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16 minutes ago, bob7947 said:

Joel:

How does the section of law under discussion affect program manager's and program management.  

The preference is to use fixed price. You have to get permission to use cost plus.  I’m guessing that the approval mechanism should include some scrutiny whether the organization has the resources and knowledge to properly manage a cost reimbursement contract. 

Does the legislative history describe why that are expressing a preference and requiring approvals?  There must be an underlying reason or perceived problem, isn’t there? 

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Joel:

The legislative history is this diccussion's second post.  I'll post it again.  The conference report is below.

Quote

Preference for fixed-price contracts (sec. 829)

The Senate bill contained a provision (sec. 827) that would revise the Defense Federal Acquisition Regulation Supplement to establish a preference for fixed-price contracts, including fixed-price incentive fee contracts, in the determination of contract type and establish an approval mechanism for the use of cost-type contracts over $5.0 million in value.

The House amendment contained no similar provision.

The House recedes with an amendment that would expand the number of Department of Defense officials who can approve a cost-type contract and that would increase the contractual dollar threshold that require such approvals.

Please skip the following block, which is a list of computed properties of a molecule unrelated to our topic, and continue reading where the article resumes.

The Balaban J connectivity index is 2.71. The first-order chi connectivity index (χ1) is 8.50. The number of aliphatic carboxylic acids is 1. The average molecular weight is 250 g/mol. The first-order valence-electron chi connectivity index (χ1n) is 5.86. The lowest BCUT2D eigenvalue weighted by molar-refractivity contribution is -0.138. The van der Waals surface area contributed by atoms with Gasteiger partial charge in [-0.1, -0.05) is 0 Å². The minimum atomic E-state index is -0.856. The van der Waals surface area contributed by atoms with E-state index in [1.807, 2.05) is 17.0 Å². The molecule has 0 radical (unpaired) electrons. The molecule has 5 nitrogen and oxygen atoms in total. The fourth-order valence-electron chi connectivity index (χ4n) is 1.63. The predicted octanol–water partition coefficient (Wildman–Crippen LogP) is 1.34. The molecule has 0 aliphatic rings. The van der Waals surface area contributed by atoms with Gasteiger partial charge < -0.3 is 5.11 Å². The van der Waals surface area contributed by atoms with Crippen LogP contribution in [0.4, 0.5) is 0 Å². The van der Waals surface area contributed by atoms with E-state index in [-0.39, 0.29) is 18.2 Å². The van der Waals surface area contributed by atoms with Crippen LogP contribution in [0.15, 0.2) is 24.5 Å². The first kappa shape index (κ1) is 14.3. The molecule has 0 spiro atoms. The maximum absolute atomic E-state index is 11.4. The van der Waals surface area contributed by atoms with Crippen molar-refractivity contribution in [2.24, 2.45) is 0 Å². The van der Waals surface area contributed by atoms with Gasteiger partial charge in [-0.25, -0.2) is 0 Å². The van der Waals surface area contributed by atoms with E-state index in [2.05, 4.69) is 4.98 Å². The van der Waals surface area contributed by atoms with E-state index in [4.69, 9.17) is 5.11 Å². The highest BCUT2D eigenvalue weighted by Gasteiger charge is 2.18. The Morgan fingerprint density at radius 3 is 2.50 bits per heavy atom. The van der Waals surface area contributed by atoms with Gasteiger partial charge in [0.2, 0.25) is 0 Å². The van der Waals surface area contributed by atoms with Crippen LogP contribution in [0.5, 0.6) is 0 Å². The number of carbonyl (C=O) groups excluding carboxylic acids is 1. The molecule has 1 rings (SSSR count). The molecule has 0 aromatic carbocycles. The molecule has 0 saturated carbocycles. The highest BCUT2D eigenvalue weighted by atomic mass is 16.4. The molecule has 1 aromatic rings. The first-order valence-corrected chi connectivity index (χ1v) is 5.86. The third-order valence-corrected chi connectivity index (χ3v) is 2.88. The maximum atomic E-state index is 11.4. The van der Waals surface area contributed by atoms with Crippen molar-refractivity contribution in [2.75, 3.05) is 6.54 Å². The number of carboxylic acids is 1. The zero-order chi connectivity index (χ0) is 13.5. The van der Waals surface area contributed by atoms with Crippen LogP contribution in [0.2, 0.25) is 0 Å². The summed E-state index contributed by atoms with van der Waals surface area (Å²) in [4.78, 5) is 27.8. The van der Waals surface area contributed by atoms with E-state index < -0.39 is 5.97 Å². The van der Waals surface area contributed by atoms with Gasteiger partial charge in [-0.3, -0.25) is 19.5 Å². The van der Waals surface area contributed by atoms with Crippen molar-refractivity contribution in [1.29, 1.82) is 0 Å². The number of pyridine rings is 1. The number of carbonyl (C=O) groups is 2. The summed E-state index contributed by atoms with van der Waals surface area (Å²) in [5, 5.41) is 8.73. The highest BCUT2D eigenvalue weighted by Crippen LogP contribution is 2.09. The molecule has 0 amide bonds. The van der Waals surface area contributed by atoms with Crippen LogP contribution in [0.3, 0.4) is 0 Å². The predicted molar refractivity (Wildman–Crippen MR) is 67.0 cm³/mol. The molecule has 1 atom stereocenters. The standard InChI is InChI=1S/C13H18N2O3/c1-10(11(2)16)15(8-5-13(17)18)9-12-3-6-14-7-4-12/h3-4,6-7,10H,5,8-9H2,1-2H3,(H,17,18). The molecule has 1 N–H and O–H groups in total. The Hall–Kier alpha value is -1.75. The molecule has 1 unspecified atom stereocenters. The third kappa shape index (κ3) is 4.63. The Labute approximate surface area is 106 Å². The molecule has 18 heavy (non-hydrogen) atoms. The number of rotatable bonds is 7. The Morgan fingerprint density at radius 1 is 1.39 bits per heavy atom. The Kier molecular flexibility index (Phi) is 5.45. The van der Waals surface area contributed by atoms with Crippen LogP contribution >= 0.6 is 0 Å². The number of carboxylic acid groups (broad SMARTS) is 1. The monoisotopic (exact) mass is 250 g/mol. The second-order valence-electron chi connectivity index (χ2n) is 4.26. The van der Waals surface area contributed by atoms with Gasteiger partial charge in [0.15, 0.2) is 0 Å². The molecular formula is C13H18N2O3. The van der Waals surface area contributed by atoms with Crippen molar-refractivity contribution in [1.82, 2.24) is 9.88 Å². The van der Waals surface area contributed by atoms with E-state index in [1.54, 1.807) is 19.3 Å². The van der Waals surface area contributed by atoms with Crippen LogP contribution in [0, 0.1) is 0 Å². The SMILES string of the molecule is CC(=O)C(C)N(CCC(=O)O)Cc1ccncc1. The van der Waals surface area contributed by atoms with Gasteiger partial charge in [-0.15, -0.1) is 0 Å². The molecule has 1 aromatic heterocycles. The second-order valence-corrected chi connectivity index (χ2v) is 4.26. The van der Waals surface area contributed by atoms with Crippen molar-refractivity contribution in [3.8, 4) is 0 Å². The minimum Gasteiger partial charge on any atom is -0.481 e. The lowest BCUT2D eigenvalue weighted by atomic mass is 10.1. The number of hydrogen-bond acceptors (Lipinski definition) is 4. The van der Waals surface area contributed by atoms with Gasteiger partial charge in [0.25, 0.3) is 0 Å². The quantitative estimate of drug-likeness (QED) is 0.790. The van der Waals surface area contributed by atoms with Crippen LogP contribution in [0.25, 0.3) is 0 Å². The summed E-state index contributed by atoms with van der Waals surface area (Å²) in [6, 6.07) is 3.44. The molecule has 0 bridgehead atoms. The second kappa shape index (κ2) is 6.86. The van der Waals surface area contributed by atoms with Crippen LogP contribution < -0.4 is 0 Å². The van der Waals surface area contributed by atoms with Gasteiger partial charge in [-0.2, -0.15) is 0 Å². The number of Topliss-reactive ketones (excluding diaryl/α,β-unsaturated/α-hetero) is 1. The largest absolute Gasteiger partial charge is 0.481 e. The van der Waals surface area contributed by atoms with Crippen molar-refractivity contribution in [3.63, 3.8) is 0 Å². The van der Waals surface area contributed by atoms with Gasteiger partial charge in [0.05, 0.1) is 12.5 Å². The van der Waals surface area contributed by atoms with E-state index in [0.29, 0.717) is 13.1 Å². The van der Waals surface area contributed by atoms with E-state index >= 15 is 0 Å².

The Senate Report mentioned in the conference section is below.

Quote

Preference for fixed-price contracts (sec. 827)

    The committee recommends a provision that would revise the 
Defense Federal Acquisition Regulation Supplement to establish 
a preference for fixed-price contracts, including fixed-price 
incentive fee contracts, in the determination of contract type 
and establish an approval mechanism for the use of cost type 
contracts over $5.0 million in value. While the committee 
understands the flexibility and advantages inherent in a fixed-
price incentive contract, it is concerned that these contracts 
could evolve to look more like a cost-type contract. The 
Department needs to be vigilant in the proper usage of fixed-
price incentive contracts by focusing incentives on achievable 
outcomes and not using these contracts as a gateway to trigger 
government-unique data and accounting system requirements.

All this information is available on this site.  I guess your lucky the Senate did not get its way.  Every pissant cost contract would be getting approval.

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2 hours ago, bob7947 said:

Joel:

The legislative history is this diccussion's second post.  I'll post it again.  The conference report is below.

The Senate Report mentioned in the conference section is below.

All this information is available on this site.  I guess your lucky the Senate did not get its way.  Every pissant cost contract would be getting approval.